Learning to trust our gut more than the opinions of others turns up the volume on whispers of intuition. Awakening to our gut feelings, personal power and self-love restores the wholeness left behind in pursuit of external sources of happiness. describes several physical signatures of body intelligence that can foster improved self-care. “You feel more expansive, available and receptive—with a sense of a longer spine, a wider and deeper body and feet rooted in the Earth’s powerful energy,” explains the author of Touchback: A Self-Healing Journey with Body, Art and Nature, who also has a master’s degree in fine arts. “Expanded into a condition of soft relaxation, your mind stops talking; you enter a mind-body state of energetic receptive listening, where emotional intelligence is accessible. “These feelings and sensations are indicative of wholeness. From it, we have access to the eternal place of the fully healed soul, which whispers intuitively, nudging us toward what can heal our life, body and mind.” Linda Sechrist is a senior staff writer for Natural Awakenings. Visit for the recorded interviews.

INTUITION UNLEASHED Spend time with your feelings: Write down how you feel about your job, relationships, house, health and what’s going on in the world. Build and strengthen feeling receptors: Choose one feeling and spend the day with it. Notice every time you see that feeling expressed in yourself or someone else. Don’t judge it or form an opinion about it; just notice. Receive everything: Pay attention to what you are feeling. Don’t worry about what you will do with what you feel or your thoughts about those feelings. Just receive them. You can decide later what you want to do with them. Maintain a flexible “thermostat”: When you want to freak out or shut down, check in with your feelings instead. Be present, engaged and genuine. The feeling and associated intuition need your attention and the present is the time to attend to them. Source: Adapted from Born to Receive, by Amanda Owen 26

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Body Ease Fluid, Flexible Movement Can Be Ours by Sarah Todd


ad habits are hard to break—and it’s even harder to eliminate those we are unaware of. Many people experience pain from unconscious physical patterns such as hunching over a computer keyboard or holding a musical instrument at an uncomfortable angle, but don’t know how to identify and change limiting positions. This calls for body movement re-education.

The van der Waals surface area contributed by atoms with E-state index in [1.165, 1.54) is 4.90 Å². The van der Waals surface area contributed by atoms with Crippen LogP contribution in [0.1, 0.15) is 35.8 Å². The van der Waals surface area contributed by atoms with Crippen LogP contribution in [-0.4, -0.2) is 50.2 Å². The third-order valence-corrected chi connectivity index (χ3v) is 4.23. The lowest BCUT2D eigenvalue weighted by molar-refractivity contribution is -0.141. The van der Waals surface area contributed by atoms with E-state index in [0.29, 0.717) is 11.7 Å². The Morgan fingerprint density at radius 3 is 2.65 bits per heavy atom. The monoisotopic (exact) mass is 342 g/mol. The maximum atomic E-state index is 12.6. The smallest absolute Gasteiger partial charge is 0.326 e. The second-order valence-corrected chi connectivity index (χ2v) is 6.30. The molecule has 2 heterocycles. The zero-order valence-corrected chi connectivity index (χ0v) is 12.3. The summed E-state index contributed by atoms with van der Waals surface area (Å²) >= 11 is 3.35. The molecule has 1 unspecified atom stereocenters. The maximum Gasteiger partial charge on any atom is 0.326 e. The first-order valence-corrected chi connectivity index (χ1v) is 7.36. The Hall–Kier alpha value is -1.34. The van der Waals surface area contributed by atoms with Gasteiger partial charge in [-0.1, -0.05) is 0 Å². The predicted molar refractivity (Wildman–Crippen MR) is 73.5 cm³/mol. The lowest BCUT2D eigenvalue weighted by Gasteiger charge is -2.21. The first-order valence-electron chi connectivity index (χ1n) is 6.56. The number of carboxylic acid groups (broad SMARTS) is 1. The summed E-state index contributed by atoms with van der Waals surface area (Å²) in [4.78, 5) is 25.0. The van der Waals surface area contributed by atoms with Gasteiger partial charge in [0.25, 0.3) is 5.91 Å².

Alexander Technique

“Let’s say you’re a runner and didn’t realize that you were running in a lopsided way,” explains Alexander Technique practitioner Beret Arcaya, who has taught the practice in New York City for almost 30 years. Students learn to retrain their thinking, movements and posture for better natural alignment. “It helps you understand how you’re making an argument between yourself and gravity,” she says. Invented by Australian thespian F. Matthias Alexander at the end of the 19th century as a means of improving his onstage presence, the Alexander Technique is highly regarded by actors and entertainers, yet anyone can benefit from it, according to Arcaya. In typical one-on-one sessions, Alexander movement practitioners use a light, gentle touch and verbal instruction to show students how to realign their head, neck and upper back while standing in front of a mirror, which helps the rest of the body attain a more natural position. Next, students learn to move through

routine activities like sitting, walking and bending in ways that replace damaging habits with easier movements. The technique is easily modified to meet individual needs, Arcaya says, citing a former student that suffered from hemophilia. “He could hardly bend his knees, and he had little mobility in one elbow; he was terribly stiff,” she recalls. While the technique couldn’t treat the disease, “It allowed him to skillfully use his remaining uninjured tissue.” One day, when he returned from a three-mile walk with his young son, he was beaming. “‘I walked with a freedom and a lightness,’ he said, ‘I didn’t want to stop.’” A 2008 study in the medical journal BMJ found that patients with chronic back pain experienced long-term benefits from Alexander Technique exercises and lessons. People with Parkinson’s disease also improved their walking, speech, posture and balance through Alexander training, according to a 2002 study in Clinical Rehabilitation.

Feldenkrais Method

Others in need of movement reeducation use the method founded by physicist, electrical engineer and judo black belt holder Moshé Feldenkrais in the mid-20th century. Feldenkrais was familiar with the Alexander Technique, and the two methods share the same fundamental goal of helping students change harmful patterns through movement exploration, touch and dialogue. The Feldenkrais Method avoids concepts of “right” and “wrong”. Instead, the

practitioner leads students through gentle, slow-movement sequences, mostly on the floor, while asking questions about subtle details as they experience options. This sharpens sensory awareness of how to perform each movement with maximum ease. In one-on-one sessions, the student is passive while the practitioner’s hands suggest various non-habitual movements to widen his repertoire. It all increases flexibility, balance, fine motor skills and overall physical self-awareness. Feldenkrais stated, “What I’m after isn’t flexible bodies but flexible brains; to restore each person to their human dignity.” Seniors that practiced the Feldenkrais Method enhanced their balance and mobility, according to a 2010 study published in The Journal of Alternative and Complementary Medicine. It may also alleviate symptoms of nonclinical depression, according to a 2011 pilot study reported in the Journal of the South Carolina Medical Association.